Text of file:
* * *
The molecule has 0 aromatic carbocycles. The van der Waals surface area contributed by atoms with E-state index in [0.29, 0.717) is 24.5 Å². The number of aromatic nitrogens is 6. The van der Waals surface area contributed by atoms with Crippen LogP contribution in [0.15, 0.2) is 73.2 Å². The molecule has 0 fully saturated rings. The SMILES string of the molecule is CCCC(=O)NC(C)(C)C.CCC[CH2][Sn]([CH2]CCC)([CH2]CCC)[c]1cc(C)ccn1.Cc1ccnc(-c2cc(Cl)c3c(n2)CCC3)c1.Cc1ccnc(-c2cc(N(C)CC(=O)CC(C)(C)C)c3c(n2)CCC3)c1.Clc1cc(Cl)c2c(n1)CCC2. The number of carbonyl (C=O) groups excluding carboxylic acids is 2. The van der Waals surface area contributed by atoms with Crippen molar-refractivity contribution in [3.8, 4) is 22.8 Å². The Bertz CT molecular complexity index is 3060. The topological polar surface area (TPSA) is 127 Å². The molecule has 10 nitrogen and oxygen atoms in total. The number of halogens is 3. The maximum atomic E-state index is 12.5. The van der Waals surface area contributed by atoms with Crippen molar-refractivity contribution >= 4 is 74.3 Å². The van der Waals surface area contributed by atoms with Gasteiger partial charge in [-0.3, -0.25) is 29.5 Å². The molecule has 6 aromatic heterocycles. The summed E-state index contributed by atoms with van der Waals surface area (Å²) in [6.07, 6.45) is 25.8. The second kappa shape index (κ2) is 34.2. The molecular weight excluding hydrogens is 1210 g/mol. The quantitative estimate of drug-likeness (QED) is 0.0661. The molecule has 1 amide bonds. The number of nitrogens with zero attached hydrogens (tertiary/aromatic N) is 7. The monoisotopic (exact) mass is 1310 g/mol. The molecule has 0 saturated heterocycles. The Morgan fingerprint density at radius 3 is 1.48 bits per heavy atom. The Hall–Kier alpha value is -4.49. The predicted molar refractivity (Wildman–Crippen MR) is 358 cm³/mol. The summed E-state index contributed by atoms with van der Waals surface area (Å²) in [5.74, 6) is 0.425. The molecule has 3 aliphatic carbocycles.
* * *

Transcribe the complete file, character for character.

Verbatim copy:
The molecule has 0 aromatic carbocycles. The van der Waals surface area contributed by atoms with E-state index in [0.29, 0.717) is 24.5 Å². The number of aromatic nitrogens is 6. The van der Waals surface area contributed by atoms with Crippen LogP contribution in [0.15, 0.2) is 73.2 Å². The molecule has 0 fully saturated rings. The SMILES string of the molecule is CCCC(=O)NC(C)(C)C.CCC[CH2][Sn]([CH2]CCC)([CH2]CCC)[c]1cc(C)ccn1.Cc1ccnc(-c2cc(Cl)c3c(n2)CCC3)c1.Cc1ccnc(-c2cc(N(C)CC(=O)CC(C)(C)C)c3c(n2)CCC3)c1.Clc1cc(Cl)c2c(n1)CCC2. The number of carbonyl (C=O) groups excluding carboxylic acids is 2. The van der Waals surface area contributed by atoms with Crippen molar-refractivity contribution in [3.8, 4) is 22.8 Å². The Bertz CT molecular complexity index is 3060. The topological polar surface area (TPSA) is 127 Å². The molecule has 10 nitrogen and oxygen atoms in total. The number of halogens is 3. The maximum atomic E-state index is 12.5. The van der Waals surface area contributed by atoms with Crippen molar-refractivity contribution >= 4 is 74.3 Å². The van der Waals surface area contributed by atoms with Gasteiger partial charge in [-0.3, -0.25) is 29.5 Å². The molecule has 6 aromatic heterocycles. The summed E-state index contributed by atoms with van der Waals surface area (Å²) in [6.07, 6.45) is 25.8. The second kappa shape index (κ2) is 34.2. The molecular weight excluding hydrogens is 1210 g/mol. The quantitative estimate of drug-likeness (QED) is 0.0661. The molecule has 1 amide bonds. The number of nitrogens with zero attached hydrogens (tertiary/aromatic N) is 7. The monoisotopic (exact) mass is 1310 g/mol. The molecule has 0 saturated heterocycles. The Morgan fingerprint density at radius 3 is 1.48 bits per heavy atom. The Hall–Kier alpha value is -4.49. The predicted molar refractivity (Wildman–Crippen MR) is 358 cm³/mol. The summed E-state index contributed by atoms with van der Waals surface area (Å²) in [5.74, 6) is 0.425. The molecule has 3 aliphatic carbocycles.